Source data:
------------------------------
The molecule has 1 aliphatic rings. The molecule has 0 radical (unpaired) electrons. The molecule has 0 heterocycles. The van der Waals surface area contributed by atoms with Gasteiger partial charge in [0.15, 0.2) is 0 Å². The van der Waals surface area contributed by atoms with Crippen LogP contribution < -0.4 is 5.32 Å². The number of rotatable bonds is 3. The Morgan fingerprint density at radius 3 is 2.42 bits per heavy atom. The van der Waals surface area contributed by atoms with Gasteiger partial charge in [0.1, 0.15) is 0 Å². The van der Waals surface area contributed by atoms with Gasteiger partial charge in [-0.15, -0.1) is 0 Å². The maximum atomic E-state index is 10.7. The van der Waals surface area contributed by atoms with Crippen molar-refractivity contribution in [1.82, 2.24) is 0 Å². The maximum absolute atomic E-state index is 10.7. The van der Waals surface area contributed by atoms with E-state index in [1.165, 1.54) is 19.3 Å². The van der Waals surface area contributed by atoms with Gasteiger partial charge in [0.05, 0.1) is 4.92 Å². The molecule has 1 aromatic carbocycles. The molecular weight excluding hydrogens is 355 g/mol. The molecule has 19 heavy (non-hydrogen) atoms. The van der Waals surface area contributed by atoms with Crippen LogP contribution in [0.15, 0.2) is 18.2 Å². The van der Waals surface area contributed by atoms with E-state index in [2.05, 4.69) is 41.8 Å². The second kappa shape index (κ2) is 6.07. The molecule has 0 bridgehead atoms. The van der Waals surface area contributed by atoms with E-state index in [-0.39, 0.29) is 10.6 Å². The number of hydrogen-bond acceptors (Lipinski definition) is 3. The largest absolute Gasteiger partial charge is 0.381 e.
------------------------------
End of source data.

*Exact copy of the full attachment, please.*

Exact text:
The molecule has 1 aliphatic rings. The molecule has 0 radical (unpaired) electrons. The molecule has 0 heterocycles. The van der Waals surface area contributed by atoms with Gasteiger partial charge in [0.15, 0.2) is 0 Å². The van der Waals surface area contributed by atoms with Crippen LogP contribution < -0.4 is 5.32 Å². The number of rotatable bonds is 3. The Morgan fingerprint density at radius 3 is 2.42 bits per heavy atom. The van der Waals surface area contributed by atoms with Gasteiger partial charge in [0.1, 0.15) is 0 Å². The van der Waals surface area contributed by atoms with Gasteiger partial charge in [-0.15, -0.1) is 0 Å². The maximum atomic E-state index is 10.7. The van der Waals surface area contributed by atoms with Crippen molar-refractivity contribution in [1.82, 2.24) is 0 Å². The maximum absolute atomic E-state index is 10.7. The van der Waals surface area contributed by atoms with E-state index in [1.165, 1.54) is 19.3 Å². The van der Waals surface area contributed by atoms with Gasteiger partial charge in [0.05, 0.1) is 4.92 Å². The molecule has 1 aromatic carbocycles. The molecular weight excluding hydrogens is 355 g/mol. The molecule has 19 heavy (non-hydrogen) atoms. The van der Waals surface area contributed by atoms with Crippen LogP contribution in [0.15, 0.2) is 18.2 Å². The van der Waals surface area contributed by atoms with E-state index in [2.05, 4.69) is 41.8 Å². The second kappa shape index (κ2) is 6.07. The molecule has 0 bridgehead atoms. The van der Waals surface area contributed by atoms with E-state index in [-0.39, 0.29) is 10.6 Å². The number of hydrogen-bond acceptors (Lipinski definition) is 3. The largest absolute Gasteiger partial charge is 0.381 e.